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Lori Gardner, Senior Director
Membership and Public Relations
301.984.9496 ext. 226


Association of Community Cancer Centers Announces 2020 Innovator Award Recipients

Winners Tackle Challenges in Cardio-Oncology,
Predictive Financial Analytics and Modeling, OncoPharmacy, and Staffing

Rockville, MD— The Association of Community Cancer Centers (ACCC) today announced the winning programs for its tenth annual ACCC Innovator Awards, highlighting the year’s leading-edge strategies to challenges faced by oncology programs and practices across the country.

The eight ACCC Innovator Award winners feature programs across the multidisciplinary team and the cancer care continuum, in areas such as cardio-oncology, predictive financial analytics and modeling, oncology pharmacy, and onboarding new staff. Each 2020 ACCC Innovator Award recipient will deliver a presentation detailing their solutions and strategies at ACCC’s 37th [Virtual] National Oncology Conference, held September 14 through 18, 2020.

ACCC 2020 Innovator Award Winners:

Integration of Prehab, Rehab, and Prospective Surveillance into Interdisciplinary Teams
Beaumont Health System, Beaumont Cancer Institute, Royal Oak, Michigan

This program improves the patient experience, reduces hospital length of stay, and facilitates early identification of physical impairments, functional limitations, and/or treatment restrictions. Other key outcomes include reduction of cancer-related fatigue, lymphedema, and falls, and non-opioid pain management.

A Nurse Navigator-Led Community-Based Cardio-Oncology Clinic
Franciscan Health Cancer Center Indianapolis, Indianapolis, Indiana

This program manages the cardio-toxic side effects of more than 1,000 cancer patients. Working in collaboration with medical oncologists and other members of the multidisciplinary team, the cardio-oncology team helps keep oncology patients in treatment and improves patient quality of life.

Leveraging a 3D Lung Nodule Educational Tool to Reduce Patient Distress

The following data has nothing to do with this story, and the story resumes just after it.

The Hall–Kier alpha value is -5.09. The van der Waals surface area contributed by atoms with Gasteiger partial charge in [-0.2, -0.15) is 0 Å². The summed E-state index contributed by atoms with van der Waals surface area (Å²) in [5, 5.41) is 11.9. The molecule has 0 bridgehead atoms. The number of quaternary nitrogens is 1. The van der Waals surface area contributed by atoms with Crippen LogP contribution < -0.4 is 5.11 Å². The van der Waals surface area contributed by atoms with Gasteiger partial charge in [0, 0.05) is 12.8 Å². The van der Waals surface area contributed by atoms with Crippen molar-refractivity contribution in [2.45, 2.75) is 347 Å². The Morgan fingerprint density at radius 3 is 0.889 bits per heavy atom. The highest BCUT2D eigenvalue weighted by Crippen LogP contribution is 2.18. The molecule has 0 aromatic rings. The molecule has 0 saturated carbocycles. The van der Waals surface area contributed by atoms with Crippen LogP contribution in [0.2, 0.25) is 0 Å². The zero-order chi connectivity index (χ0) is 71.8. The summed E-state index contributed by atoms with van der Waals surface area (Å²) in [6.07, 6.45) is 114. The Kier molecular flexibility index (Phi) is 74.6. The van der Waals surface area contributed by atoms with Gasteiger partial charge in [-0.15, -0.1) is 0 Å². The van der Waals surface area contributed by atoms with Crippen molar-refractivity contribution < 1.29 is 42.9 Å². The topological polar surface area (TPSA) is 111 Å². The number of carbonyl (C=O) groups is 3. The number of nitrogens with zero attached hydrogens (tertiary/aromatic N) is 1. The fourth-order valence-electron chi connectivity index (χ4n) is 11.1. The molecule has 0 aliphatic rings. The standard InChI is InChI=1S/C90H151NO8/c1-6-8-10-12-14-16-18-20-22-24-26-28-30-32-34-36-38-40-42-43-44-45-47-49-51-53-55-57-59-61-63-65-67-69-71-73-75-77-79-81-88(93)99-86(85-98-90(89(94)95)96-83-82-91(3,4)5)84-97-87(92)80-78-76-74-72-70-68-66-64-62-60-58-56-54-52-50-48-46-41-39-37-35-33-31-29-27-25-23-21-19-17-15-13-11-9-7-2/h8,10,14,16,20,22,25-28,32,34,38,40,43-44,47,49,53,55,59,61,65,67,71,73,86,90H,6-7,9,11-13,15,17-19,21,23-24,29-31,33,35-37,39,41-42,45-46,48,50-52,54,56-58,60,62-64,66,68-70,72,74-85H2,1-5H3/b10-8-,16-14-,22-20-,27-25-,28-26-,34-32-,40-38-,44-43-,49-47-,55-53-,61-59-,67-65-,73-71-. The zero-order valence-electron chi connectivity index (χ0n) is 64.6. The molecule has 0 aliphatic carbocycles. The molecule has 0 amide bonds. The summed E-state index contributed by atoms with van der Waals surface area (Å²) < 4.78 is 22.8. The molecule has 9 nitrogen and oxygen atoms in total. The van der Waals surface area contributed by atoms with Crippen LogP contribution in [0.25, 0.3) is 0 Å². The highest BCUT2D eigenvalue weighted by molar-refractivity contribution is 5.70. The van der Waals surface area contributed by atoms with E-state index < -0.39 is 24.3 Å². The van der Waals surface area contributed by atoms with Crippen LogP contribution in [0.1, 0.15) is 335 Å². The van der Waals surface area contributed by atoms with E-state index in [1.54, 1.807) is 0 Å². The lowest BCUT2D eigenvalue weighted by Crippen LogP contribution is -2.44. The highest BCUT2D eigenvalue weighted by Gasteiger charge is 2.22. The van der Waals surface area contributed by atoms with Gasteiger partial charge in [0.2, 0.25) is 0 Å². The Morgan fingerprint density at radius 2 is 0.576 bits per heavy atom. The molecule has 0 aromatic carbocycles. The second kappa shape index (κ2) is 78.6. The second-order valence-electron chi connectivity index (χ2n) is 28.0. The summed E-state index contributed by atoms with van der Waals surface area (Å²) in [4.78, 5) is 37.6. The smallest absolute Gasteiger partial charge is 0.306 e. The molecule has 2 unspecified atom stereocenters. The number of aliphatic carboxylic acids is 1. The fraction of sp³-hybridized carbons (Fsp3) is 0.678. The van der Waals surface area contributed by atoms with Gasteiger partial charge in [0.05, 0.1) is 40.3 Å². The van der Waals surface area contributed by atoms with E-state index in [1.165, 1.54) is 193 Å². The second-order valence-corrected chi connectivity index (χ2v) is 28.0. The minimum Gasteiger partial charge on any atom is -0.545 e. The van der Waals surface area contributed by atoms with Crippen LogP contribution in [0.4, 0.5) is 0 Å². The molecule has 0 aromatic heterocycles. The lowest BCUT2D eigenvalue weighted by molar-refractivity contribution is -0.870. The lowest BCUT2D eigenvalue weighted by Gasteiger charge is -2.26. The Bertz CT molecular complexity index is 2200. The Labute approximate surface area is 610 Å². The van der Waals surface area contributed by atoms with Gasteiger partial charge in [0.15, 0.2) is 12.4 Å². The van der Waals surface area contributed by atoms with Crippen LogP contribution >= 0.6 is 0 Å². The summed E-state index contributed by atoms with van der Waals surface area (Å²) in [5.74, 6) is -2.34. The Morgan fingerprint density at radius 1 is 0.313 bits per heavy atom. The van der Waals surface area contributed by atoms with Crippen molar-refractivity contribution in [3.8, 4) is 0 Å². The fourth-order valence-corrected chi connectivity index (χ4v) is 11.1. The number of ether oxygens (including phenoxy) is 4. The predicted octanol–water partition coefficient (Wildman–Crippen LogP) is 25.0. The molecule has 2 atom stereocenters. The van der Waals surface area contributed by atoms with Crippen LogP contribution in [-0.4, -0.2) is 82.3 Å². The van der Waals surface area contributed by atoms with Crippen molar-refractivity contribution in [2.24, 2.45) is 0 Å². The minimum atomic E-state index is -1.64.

Maine Medical Center Cancer Institute, Scarborough, Maine

The use of a 3D Lung Nodule Tool as part of shared decision-making facilitated high quality communication, improves patient knowledge about malignancy risk, reduces emotional distress, and improves quality of life. A geriatric nurse practitioner partnered with an art student to design and implement the 3D model.

Reducing ED Visits and Hospital Admissions after Chemotherapy with Predictive Modeling of Risk Factors
Mercy Cancer Care, St. Louis, Missouri

After conducting a retrospective review to identify clinical variables associated with increased risk of hospital admissions and emergency department visits, Mercy Cancer Care developed and implemented a predictive algorithm that stratifies patients according to their 30-day risks. A daily dashboard report identifies all patients as high, intermediate, or low risk.

Onboarding Experienced Non-Oncology Nurses to Address Staffing Shortages: Development of a Transitional Oncology Training Academy
Miami Cancer Institute, Miami, Florida

This 12-week academy gives nurses the knowledge and skills to transition to radiology, blood and marrow transplant, outpatient infusion oncology, and Phase I/II research on a Precision Medicine Unit. The academy prepares participants for the ONS/ONCC Chemotherapy Immunotherapy Certificate.

Improve Oral Oncolytic Workflow and Reduce Treatment Delays with a Pharmacist Collaborative Practice Agreement
St. Luke's Cancer Institute, Boise, Idaho

This pharmacy resident pilot project supported the creation and implementation of an oral oncolytic collaborative practice agreement (CPA) that expanded pharmacist scope of practice, decreased turnaround time for processing prescriptions, improved provider satisfaction, and decreased patient prescription costs.